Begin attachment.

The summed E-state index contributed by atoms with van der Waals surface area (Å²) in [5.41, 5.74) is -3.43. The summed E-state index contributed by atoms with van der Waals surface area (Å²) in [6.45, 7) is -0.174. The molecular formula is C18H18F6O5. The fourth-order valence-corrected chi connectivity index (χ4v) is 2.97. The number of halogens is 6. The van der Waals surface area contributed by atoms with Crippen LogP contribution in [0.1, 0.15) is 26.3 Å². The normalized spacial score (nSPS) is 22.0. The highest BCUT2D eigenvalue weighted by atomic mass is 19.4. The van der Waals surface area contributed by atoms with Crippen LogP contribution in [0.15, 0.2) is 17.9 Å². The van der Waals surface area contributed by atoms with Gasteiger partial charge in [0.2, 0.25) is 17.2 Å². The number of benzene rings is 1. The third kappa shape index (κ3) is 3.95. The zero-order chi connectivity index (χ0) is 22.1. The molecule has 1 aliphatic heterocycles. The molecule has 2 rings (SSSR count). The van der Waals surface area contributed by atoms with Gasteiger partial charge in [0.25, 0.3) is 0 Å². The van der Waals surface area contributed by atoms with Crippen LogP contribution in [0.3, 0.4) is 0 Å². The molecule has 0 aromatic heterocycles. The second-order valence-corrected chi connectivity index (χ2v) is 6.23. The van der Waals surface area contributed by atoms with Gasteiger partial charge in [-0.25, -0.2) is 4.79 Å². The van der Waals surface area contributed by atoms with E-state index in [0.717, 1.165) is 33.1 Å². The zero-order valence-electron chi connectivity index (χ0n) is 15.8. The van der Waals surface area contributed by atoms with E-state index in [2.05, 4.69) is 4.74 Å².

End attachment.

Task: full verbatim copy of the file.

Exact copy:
The summed E-state index contributed by atoms with van der Waals surface area (Å²) in [5.41, 5.74) is -3.43. The summed E-state index contributed by atoms with van der Waals surface area (Å²) in [6.45, 7) is -0.174. The molecular formula is C18H18F6O5. The fourth-order valence-corrected chi connectivity index (χ4v) is 2.97. The number of halogens is 6. The van der Waals surface area contributed by atoms with Crippen LogP contribution in [0.1, 0.15) is 26.3 Å². The normalized spacial score (nSPS) is 22.0. The highest BCUT2D eigenvalue weighted by atomic mass is 19.4. The van der Waals surface area contributed by atoms with Crippen LogP contribution in [0.15, 0.2) is 17.9 Å². The van der Waals surface area contributed by atoms with Gasteiger partial charge in [0.2, 0.25) is 17.2 Å². The number of benzene rings is 1. The third kappa shape index (κ3) is 3.95. The zero-order chi connectivity index (χ0) is 22.1. The molecule has 1 aliphatic heterocycles. The molecule has 2 rings (SSSR count). The van der Waals surface area contributed by atoms with Gasteiger partial charge in [0.25, 0.3) is 0 Å². The van der Waals surface area contributed by atoms with Crippen LogP contribution in [0.3, 0.4) is 0 Å². The molecule has 0 aromatic heterocycles. The second-order valence-corrected chi connectivity index (χ2v) is 6.23. The van der Waals surface area contributed by atoms with Gasteiger partial charge in [-0.25, -0.2) is 4.79 Å². The van der Waals surface area contributed by atoms with E-state index in [0.717, 1.165) is 33.1 Å². The zero-order valence-electron chi connectivity index (χ0n) is 15.8. The van der Waals surface area contributed by atoms with E-state index in [2.05, 4.69) is 4.74 Å².